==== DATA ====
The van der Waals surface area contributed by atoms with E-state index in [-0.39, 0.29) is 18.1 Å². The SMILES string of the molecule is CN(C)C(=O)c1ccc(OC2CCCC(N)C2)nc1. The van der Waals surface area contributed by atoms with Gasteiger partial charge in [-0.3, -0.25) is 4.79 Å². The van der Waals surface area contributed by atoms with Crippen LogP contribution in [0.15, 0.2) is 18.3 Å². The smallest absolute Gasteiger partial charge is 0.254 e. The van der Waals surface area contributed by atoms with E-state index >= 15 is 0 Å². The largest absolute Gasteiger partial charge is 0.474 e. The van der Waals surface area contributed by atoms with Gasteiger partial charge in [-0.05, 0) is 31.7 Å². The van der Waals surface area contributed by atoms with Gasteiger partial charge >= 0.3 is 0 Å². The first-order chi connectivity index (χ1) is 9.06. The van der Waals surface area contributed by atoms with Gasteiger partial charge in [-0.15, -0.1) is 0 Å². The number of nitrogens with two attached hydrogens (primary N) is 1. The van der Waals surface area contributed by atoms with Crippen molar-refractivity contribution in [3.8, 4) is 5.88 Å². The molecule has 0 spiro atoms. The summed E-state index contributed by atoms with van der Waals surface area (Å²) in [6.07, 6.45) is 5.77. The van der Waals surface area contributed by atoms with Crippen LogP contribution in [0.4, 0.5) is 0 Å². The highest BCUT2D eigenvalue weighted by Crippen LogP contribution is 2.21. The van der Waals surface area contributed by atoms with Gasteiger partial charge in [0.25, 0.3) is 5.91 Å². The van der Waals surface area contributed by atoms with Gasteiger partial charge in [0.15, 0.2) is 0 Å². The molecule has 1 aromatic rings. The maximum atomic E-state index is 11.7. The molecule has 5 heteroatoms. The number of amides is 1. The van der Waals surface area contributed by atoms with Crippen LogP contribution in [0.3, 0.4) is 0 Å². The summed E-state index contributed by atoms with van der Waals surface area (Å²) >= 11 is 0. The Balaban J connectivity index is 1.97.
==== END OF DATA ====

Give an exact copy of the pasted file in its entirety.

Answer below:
The van der Waals surface area contributed by atoms with E-state index in [-0.39, 0.29) is 18.1 Å². The SMILES string of the molecule is CN(C)C(=O)c1ccc(OC2CCCC(N)C2)nc1. The van der Waals surface area contributed by atoms with Gasteiger partial charge in [-0.3, -0.25) is 4.79 Å². The van der Waals surface area contributed by atoms with Crippen LogP contribution in [0.15, 0.2) is 18.3 Å². The smallest absolute Gasteiger partial charge is 0.254 e. The van der Waals surface area contributed by atoms with E-state index >= 15 is 0 Å². The largest absolute Gasteiger partial charge is 0.474 e. The van der Waals surface area contributed by atoms with Gasteiger partial charge in [-0.05, 0) is 31.7 Å². The van der Waals surface area contributed by atoms with Gasteiger partial charge >= 0.3 is 0 Å². The first-order chi connectivity index (χ1) is 9.06. The van der Waals surface area contributed by atoms with Gasteiger partial charge in [-0.15, -0.1) is 0 Å². The number of nitrogens with two attached hydrogens (primary N) is 1. The van der Waals surface area contributed by atoms with Crippen molar-refractivity contribution in [3.8, 4) is 5.88 Å². The molecule has 0 spiro atoms. The summed E-state index contributed by atoms with van der Waals surface area (Å²) in [6.07, 6.45) is 5.77. The van der Waals surface area contributed by atoms with Crippen LogP contribution in [0.4, 0.5) is 0 Å². The highest BCUT2D eigenvalue weighted by Crippen LogP contribution is 2.21. The van der Waals surface area contributed by atoms with Gasteiger partial charge in [0.25, 0.3) is 5.91 Å². The van der Waals surface area contributed by atoms with Gasteiger partial charge in [0.15, 0.2) is 0 Å². The molecule has 1 aromatic rings. The maximum atomic E-state index is 11.7. The molecule has 5 heteroatoms. The number of amides is 1. The van der Waals surface area contributed by atoms with Crippen LogP contribution in [0.3, 0.4) is 0 Å². The summed E-state index contributed by atoms with van der Waals surface area (Å²) >= 11 is 0. The Balaban J connectivity index is 1.97.